PAS Tests vs Chemical Tests
According to the US Department of Transportation, three people are killed every two hours due to an alcohol-related highway collision. Over half of all fatal highway car crashes are alcohol-related, accounting for 13,365 deaths in the year 2010 alone. There are dozens of consequences to driving under the influence of alcohol that go way beyond jail time. It is no wonder law enforcement officers watch for drunk drivers like hawks, eager to protect drivers from such risky behavior.
Trained to recognize over 100 visual cues for drunk driving, police officers administer a series of tests to determine if in fact a driver is driving with an elevated BAC, or blood alcohol concentration. Today, all 50 states consider a BAC of 0.08% to be the legal limit. Anything higher results in license suspension and arrest. To find out what your BAC is, the cops use both a PAS test and a chemical test.
PAS, or Preliminary Alcohol Screening, is the initial roadside test. This type of test is often associated with a breathalyzer, or a handheld unit that gives an instant and fairly accurate measure of a driver’s BAC. It is a type of chemical test that comes with the roadside sobriety toolkit police officers are obligated to have with them when they are on duty. It is a simple test to take on the side of the road, but it is not as accurate as a chemical test like a blood or urine sample.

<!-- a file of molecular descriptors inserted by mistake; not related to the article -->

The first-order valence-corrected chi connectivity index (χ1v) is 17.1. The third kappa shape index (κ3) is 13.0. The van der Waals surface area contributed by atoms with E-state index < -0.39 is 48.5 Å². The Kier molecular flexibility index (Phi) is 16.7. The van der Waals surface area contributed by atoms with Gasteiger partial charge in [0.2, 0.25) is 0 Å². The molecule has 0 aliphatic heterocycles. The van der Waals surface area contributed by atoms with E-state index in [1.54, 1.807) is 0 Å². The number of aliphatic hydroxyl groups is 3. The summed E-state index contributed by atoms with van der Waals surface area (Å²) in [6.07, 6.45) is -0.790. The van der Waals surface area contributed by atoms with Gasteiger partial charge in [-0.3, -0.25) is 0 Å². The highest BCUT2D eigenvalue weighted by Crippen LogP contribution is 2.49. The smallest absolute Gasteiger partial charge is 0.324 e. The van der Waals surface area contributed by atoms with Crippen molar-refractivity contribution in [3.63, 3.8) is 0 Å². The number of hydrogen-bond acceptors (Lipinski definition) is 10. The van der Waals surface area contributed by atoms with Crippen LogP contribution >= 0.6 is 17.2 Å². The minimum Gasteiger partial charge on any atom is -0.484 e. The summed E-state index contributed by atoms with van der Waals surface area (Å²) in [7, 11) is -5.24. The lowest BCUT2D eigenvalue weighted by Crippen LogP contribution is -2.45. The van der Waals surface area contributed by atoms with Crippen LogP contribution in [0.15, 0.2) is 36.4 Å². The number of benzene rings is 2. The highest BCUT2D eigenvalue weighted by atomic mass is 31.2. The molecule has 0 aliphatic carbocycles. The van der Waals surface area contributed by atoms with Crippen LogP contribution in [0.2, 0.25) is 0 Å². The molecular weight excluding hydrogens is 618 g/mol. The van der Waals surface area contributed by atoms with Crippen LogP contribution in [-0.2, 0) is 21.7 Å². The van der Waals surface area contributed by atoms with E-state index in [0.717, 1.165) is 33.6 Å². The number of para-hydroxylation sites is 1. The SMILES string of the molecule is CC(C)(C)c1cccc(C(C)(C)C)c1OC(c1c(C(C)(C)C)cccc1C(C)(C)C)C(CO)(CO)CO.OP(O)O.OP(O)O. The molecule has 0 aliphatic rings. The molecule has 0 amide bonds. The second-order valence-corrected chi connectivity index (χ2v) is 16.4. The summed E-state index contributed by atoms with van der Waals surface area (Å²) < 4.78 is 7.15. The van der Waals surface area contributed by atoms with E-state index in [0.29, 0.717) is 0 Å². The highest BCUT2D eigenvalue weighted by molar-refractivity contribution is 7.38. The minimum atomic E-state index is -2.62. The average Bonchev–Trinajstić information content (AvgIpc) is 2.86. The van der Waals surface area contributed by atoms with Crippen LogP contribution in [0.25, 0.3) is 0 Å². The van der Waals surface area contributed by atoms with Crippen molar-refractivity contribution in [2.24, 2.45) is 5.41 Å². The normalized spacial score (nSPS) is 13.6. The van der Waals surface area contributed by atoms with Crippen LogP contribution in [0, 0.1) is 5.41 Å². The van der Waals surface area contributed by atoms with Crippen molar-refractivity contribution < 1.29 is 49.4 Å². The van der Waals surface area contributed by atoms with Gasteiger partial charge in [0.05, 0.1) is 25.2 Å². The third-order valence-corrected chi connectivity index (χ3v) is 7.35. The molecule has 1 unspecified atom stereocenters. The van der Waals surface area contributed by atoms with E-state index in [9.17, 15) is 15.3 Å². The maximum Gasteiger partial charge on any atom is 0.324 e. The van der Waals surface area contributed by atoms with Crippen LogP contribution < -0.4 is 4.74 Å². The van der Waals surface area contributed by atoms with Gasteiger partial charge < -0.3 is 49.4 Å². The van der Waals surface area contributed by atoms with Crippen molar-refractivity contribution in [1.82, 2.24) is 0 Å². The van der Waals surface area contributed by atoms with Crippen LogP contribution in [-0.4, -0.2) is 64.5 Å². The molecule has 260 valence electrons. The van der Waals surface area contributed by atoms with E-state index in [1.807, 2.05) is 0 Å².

A PAS test can provide false results that vary up to 15% from the driver’s actual BAC. Because of this downfall, it is not recognized by the court system. The hand-held breathalyzer device is used as a means to affirm suspicion of driving under the influence. With field sobriety tests, undergoing the test is technically optional. If you refuse to take the field sobriety test you will be forced to take a chemical breath test at the police station after having your license confiscated by the officer who pulled you over.
Chemical tests for blood alcohol concentration are performed at the local precinct and are of the highest accuracy with the blood test being the most accurate of them all. You may also be subject to a standing breathalyzer test or a urine sample. While the breathalyzer at the police station tests for alcohol content in the same way, the environmental factors that may have influenced the false positive on the side of the road are minimized, making this a more accurate version of the field sobriety test. Any of these three tests are considered accurate enough and will be recognized by the court during your hearing.
For a DUI lawyer in Tacoma, Washington to handle your DUI, call (253) 312-6122 today.